Public Domain Day 2005

From: Wallace J.McLean <ag737[_at_]>
Date: Mon, 03 Jan 2005 13:40:29 -0500

Once again the year rolls over, and a whole raft of old works fall into the public domain as their copyrights expire. Our collective past intellectual output moves from being "property" to being history, culture, and heritage.

Last year on this day, millions of pages of archival documents, whose authors had died before 1949, became public domain in Canada. This was the result of long-overdue amendments to the Copyright Act in 1998, which ended the perpetual copyright in unpublished “works.”

Unfortunately, there will not be another archival Public Domain Day for archivists, historians, genealogists, and others, to celebrate in Canada until January 1, 2049. This is because the 1998 amendments also provided that the “works”, including historical documents, by “authors” who died between 1949 and 1998 inclusive, would have a copyright term fixed neither to the life of the author nor the creation of the work, but to the coming-into-force of the amendment. Those unpublished literary works – the raw material of history – whose authors died between 1949 and 1998, will not be public domain for nearly another half-century. This, even though the published material by those same people will continue to become public domain.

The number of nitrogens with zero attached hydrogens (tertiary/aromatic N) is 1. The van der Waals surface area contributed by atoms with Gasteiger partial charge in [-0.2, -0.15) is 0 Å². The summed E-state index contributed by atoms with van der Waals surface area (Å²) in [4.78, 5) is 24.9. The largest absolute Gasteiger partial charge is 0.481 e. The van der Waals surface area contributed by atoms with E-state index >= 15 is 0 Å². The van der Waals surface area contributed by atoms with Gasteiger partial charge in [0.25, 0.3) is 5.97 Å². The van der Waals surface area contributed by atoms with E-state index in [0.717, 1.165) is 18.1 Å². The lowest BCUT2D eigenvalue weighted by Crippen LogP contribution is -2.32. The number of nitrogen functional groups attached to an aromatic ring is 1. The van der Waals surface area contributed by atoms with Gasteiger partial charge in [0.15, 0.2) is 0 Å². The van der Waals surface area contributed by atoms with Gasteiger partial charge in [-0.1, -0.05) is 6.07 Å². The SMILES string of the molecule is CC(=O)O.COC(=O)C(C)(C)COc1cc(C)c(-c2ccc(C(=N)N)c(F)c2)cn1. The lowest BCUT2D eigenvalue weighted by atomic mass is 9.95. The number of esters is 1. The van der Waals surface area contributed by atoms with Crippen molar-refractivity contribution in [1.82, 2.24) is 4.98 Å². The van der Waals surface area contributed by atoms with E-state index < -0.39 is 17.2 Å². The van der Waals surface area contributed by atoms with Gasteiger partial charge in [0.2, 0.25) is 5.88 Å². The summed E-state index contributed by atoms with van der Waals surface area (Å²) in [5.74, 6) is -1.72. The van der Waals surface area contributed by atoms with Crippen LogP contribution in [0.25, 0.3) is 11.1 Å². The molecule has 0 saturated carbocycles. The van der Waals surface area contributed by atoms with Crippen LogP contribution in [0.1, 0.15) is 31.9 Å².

For example, the unpublished letters of William Lyon Mackenzie King (d. 1950) will be “protected” by copyright until 2049. However, his published works became public domain four years ago today.

Similarly, a pamphlet by Agnes MacPhail (d. 1954), Convict or citizen? : the urgent need for prison reform, is in the public domain as of today. But her letters on this, or any subject, are not, and won't be for 45 years.

Isaac Pedlow's One hundred years of Presbyterianism in Renfrew County, published in 1930, is, as of this morning, in the public domain. His letters to Prime Minister Meighen, on the subject of railways, from the early 1920s, are not, and won't be for 45 years.

Herbert Brown Ames' The city below the hill: a sociological study of a portion of the city of Montreal, published in 1897, is, since you kissed your sweetie at midnight, in the public domain. But his 1902 letter to Sir Wilfrid Laurier, concerning a proposed subway for the city of Montreal, is not, and won't be for 45 years.

You get the picture.

But on to better news! There is, after all, still a Public Domain Day to celebrate in respect of published works. Are you wearing your party hats? (New Years Eve paraphernalia may be recycled.)